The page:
Outside of a Dog, a Book is Man's Best Friend (The Book Thread)

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Artistic Skaters

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I read Girl in Disguise - the new book by Greer Macallister. It's historical fiction about Kate Warne who was the first female detective with the Pinkerton Detective Agency in 1850s Chicago. The blurb on the cover says "You will devour this book!" I don't know about that, but it was an enjoyable read & suspenseful enough to keep me interested. Lots of trains, costume changes, Civil War, & Lincoln.

Greer Macallister is one of the writers I had on my list because her first book, The Magician's Lie, was recommended in our Sunday paper. It turns out I often like the books they review.
 
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Japanfan

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The Drifters by James Michener is not a glamorous classic, but one of a similar type from the 70s. Not so great telling the story from an older businessman's POV (like his), but even so they traveled to lots of exotic locations (Spain, Marrakesh, Mozambique) I dreamed about & had a VW camper! My friends & I read it when I was fifteen & made up a rock soundtrack to go along with every country the characters visited. I bought a copy of it a couple years ago but so far it's just sitting on my bookshelf. Dare I read it again all these years later without disappointing myself? :)
I don't think so. I've thought of revisiting Michener's books but fear I'd find them very dated.

I do remember that my mom read The Drifters in order to gain a better understanding of the younger generation.;)
 

Prancer

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"The Rising Tide of Educated Aliteracy."

I blame postmodernism. Once you absorb "The reader is the writer," well......

Also, I don't know of a single English major, anywhere, who did not get through the endless required reading lists without skipping original works and reading the criticism of said works instead. It can become a habit. And graduate school is notorious for turning English majors into non-readers; almost everyone ends up hating books, at least for a time.

But it's also that life is too short and books are too plentiful to read stuff you just don't want to read. :shuffle:
 

snoopy

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I read Small Great Things and thought it was unrealistic. Then I read it was based partly on several true stories woven together. It was okay but yes, it had all the liberal memes about privilege and race in there.

I also read Silver Stars by Jeannette Walls, who wrote The Glass Castle, which IMO was kind of a different twist on Hillbilly Elegy (and written earlier). This one was a cute story about two girls and their dysfunctional mother. The girls find there way back to their mother's birth place in North Carolina circa 1970.. There wasn't anything deep or dramatic or super funny in here but just a cute story.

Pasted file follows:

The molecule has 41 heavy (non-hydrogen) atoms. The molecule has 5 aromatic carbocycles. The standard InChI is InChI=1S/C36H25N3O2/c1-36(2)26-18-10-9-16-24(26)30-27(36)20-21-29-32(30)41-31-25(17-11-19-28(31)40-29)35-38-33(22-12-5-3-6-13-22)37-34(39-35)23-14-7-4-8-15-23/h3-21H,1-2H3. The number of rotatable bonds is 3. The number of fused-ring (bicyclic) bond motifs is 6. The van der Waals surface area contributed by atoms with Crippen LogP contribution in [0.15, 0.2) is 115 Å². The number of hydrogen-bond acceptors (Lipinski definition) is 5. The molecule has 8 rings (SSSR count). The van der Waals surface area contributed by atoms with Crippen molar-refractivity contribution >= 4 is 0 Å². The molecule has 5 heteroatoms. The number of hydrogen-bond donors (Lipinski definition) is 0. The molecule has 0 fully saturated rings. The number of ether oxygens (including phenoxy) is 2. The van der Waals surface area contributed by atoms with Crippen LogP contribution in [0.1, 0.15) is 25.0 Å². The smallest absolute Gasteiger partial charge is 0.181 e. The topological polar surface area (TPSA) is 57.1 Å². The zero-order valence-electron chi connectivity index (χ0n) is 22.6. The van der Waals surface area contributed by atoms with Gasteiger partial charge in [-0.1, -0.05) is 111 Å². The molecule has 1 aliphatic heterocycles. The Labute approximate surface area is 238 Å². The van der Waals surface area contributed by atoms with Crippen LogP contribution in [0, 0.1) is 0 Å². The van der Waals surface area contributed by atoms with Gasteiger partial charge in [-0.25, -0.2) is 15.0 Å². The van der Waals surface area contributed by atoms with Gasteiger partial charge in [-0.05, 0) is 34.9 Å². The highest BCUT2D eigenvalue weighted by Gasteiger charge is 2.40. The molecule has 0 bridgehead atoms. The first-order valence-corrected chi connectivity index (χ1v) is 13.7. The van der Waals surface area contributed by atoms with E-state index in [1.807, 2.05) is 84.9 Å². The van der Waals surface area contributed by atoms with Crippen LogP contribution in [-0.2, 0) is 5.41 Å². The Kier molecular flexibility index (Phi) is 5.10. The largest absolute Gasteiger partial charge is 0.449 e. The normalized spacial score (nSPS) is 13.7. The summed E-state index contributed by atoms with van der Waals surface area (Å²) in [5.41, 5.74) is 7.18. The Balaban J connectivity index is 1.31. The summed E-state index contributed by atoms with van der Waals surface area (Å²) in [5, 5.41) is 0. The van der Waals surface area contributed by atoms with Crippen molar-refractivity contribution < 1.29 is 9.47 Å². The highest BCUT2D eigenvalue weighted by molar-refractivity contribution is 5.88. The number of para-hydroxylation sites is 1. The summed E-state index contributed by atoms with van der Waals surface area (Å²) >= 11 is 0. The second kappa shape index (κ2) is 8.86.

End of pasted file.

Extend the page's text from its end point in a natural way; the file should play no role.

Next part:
I am almost done with At the Edge of the Orchard by Tracy Chevalier. I love Tracy's books - she always has an artisan theme but in this one apple tree farming took place of the artistry. I also love trees and they are big in the book. One of the protagonists ends up in California around 1850 and collects sequoia seedlings to send to England for wealthy landowners. For any Tracy fans, I highly recommend this one.
 

clairecloutier

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This part was funny (and true, I think):

"Whether one chooses to admit it or not, every reader has a secret list of writers one is, for whatever reason, incapable of reading. To get it over with, what follows is my own: Toni Morrison, William Faulkner, Henry James, Jane Austen, Samuel Becket . . . already embarrassment keeps me from going on."

Mine also involves Faulkner. ;) And Melville and James Joyce.

As to the rest of the article--interesting. I read a lot, but it's mostly nonfiction. I'm not very into modern English/American/Canadian literary fiction. I find it generally uninteresting, I don't know why. I'll pick up a book and read the first paragraph and I'm just not into it. Any fiction written in present tense generally annoys me (which I know is a weird thing to pick on, but I just hate it). Maybe if modern literary fiction were better, people would be more interested in reading it?? I don't know. I find I'm generally drawn to fiction either from the 19th century, or from 1900-1960, or from other countries.

ETA--All just my own personal take, of course, and completely idiosyncratic. :D
 
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Prancer

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This part was funny (and true, I think):

"Whether one chooses to admit it or not, every reader has a secret list of writers one is, for whatever reason, incapable of reading. To get it over with, what follows is my own: Toni Morrison, William Faulkner, Henry James, Jane Austen, Samuel Becket . . . already embarrassment keeps me from going on."